There are essentially two known different powder metallurgy processes for producing a shaped article from the contact material. In the molding technique, the powder mixture is compressed in molding presses to form a molded part which is processed by sintering and, where appropriate, further pressing to form a finished shaped article. In order to produce a shaped article in the form of a contact piece, the molded part may additionally be pressed with a layer of pure silver for reliable connection of the contact piece to the support by silver soldering.
In a shaped article produced according to the molding technique, the active components added in powder form with a uniform particle size are distributed irregularly through the silver matrix. The structure of the shaped article is substantially isotronic.
In the extrusion technique, the powder mixture is firstly pressed and/or sintered to form a porous pressed part or billet. The pressed part or billet is extruded, where appropriate with a layer of pure silver (see above) to form a rod from which the shaped articles are detached and optionally subjected to subsequent treatment.
In a shaped article produced according to the extrusion technique, the powder grains of the silver and, where appropriate, of the active components, are deformed or aligned in the extrusion direction, as a result of which an anisotropic or, rather, linear structure is formed.
The electrical switching properties of the contact material, for example erosion, contact resistance and welding force, are substantially determined by its structure.
International Publication Number WO 95/08833, corresponding to U.S. Pat. No. 5,628,448, describes a method for connecting a contact piece made of a silver-metal oxide material to a holder by silver soldering or welding. In that case, the metal oxide of the contact material is at least in part reduced to metal in the surface region of the contact piece. No resulting structural change which favorably affects the switching properties of the contact piece or of the contact material is achieved. The described method is suitable merely for producing thin, weldable and solderable layers to a few hundred μm.
It is accordingly an object of the invention to provide a process for producing a shaped article from a contact material based on silver, a contact material and a shaped article or contact piece, which overcome the hereinafore-mentioned disadvantages of the heretofore-known processes, materials and products of this general type, in which the contact material has better switching properties than the prior art and in which the shaped article or contact piece is particularly suitable for switching equipment in power engineering, by virtue of improved switching properties.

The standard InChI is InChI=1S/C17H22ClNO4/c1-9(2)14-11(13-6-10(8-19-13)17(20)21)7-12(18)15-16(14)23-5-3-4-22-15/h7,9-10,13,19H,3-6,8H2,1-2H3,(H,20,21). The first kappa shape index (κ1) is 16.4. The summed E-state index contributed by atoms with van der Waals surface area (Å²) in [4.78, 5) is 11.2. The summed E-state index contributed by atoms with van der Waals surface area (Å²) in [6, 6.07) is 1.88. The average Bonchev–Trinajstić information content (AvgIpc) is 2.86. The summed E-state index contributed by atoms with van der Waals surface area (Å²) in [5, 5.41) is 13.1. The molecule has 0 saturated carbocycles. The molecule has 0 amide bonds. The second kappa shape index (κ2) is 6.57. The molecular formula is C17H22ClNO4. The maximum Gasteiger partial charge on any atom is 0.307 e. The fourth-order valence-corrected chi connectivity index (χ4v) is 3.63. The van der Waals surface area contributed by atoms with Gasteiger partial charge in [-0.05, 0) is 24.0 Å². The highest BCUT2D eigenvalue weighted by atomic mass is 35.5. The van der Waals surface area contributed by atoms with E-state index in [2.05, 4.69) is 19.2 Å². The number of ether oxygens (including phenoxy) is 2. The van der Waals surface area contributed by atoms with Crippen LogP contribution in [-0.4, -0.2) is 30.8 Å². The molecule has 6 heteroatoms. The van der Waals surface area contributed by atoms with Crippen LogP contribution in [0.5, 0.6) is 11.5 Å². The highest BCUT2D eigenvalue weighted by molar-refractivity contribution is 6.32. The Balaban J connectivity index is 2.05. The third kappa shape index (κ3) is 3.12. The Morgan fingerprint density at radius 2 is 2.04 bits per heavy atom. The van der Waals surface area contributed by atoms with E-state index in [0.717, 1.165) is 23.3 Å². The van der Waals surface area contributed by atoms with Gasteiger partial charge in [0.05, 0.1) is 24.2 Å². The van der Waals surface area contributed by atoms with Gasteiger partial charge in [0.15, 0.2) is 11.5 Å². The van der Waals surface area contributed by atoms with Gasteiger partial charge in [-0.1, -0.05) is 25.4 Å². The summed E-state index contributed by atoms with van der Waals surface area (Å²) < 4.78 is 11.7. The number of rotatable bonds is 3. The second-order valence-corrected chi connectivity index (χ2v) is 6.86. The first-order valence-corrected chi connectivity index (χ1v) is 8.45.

With the foregoing and other objects in view there is provided, in accordance with the invention, a process for producing a shaped article from a contact material based on silver, which comprises forming a powder mixture from silver and a metal oxide; and processing the powder mixture by powder metallurgy to form a shaped article with the metal oxide reduced to metal.
The invention in this regard is based on the discovery that a contact material with a fine structure has a better switching behavior than a contact material with a coarse structure. The set of properties of a contact material can be improved considerably by reducing the mean particle size of the active components in the silver matrix.
Extensive measurements lead to the expectation that the switching properties of a contact material based on silver, or the switching properties of the shaped article made of the contact material, are particularly favorable if the mean particle size of the active components is less than 1 μm.
However, a contact material of this type cannot be produced with known powder metallurgy production processes when employing commercially available metal powders having a mean particle size which is in the range of a few μm.